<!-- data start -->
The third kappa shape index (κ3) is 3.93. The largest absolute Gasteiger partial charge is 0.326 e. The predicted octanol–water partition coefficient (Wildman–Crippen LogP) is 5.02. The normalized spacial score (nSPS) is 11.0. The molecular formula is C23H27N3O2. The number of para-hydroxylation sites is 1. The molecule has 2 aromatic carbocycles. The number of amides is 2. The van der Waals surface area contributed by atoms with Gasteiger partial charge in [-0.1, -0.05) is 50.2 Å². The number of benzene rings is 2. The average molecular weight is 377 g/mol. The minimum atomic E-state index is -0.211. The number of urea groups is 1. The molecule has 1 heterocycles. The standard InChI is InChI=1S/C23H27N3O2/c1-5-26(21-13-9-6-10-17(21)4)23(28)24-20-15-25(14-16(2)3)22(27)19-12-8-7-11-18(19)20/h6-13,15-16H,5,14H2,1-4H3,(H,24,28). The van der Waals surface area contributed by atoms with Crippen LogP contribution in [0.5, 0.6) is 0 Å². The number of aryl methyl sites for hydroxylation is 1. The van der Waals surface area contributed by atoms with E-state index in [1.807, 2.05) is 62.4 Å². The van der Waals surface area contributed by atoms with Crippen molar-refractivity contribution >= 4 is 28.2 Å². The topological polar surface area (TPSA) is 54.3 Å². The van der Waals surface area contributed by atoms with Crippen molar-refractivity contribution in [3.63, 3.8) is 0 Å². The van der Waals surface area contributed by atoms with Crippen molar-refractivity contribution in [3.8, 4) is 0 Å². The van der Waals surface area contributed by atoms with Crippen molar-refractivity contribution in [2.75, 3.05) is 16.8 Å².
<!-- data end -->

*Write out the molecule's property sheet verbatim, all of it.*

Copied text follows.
The third kappa shape index (κ3) is 3.93. The largest absolute Gasteiger partial charge is 0.326 e. The predicted octanol–water partition coefficient (Wildman–Crippen LogP) is 5.02. The normalized spacial score (nSPS) is 11.0. The molecular formula is C23H27N3O2. The number of para-hydroxylation sites is 1. The molecule has 2 aromatic carbocycles. The number of amides is 2. The van der Waals surface area contributed by atoms with Gasteiger partial charge in [-0.1, -0.05) is 50.2 Å². The number of benzene rings is 2. The average molecular weight is 377 g/mol. The minimum atomic E-state index is -0.211. The number of urea groups is 1. The molecule has 1 heterocycles. The standard InChI is InChI=1S/C23H27N3O2/c1-5-26(21-13-9-6-10-17(21)4)23(28)24-20-15-25(14-16(2)3)22(27)19-12-8-7-11-18(19)20/h6-13,15-16H,5,14H2,1-4H3,(H,24,28). The van der Waals surface area contributed by atoms with Crippen LogP contribution in [0.5, 0.6) is 0 Å². The number of aryl methyl sites for hydroxylation is 1. The van der Waals surface area contributed by atoms with E-state index in [1.807, 2.05) is 62.4 Å². The van der Waals surface area contributed by atoms with Crippen molar-refractivity contribution >= 4 is 28.2 Å². The topological polar surface area (TPSA) is 54.3 Å². The van der Waals surface area contributed by atoms with Crippen molar-refractivity contribution in [3.63, 3.8) is 0 Å². The van der Waals surface area contributed by atoms with Crippen molar-refractivity contribution in [3.8, 4) is 0 Å². The van der Waals surface area contributed by atoms with Crippen molar-refractivity contribution in [2.75, 3.05) is 16.8 Å².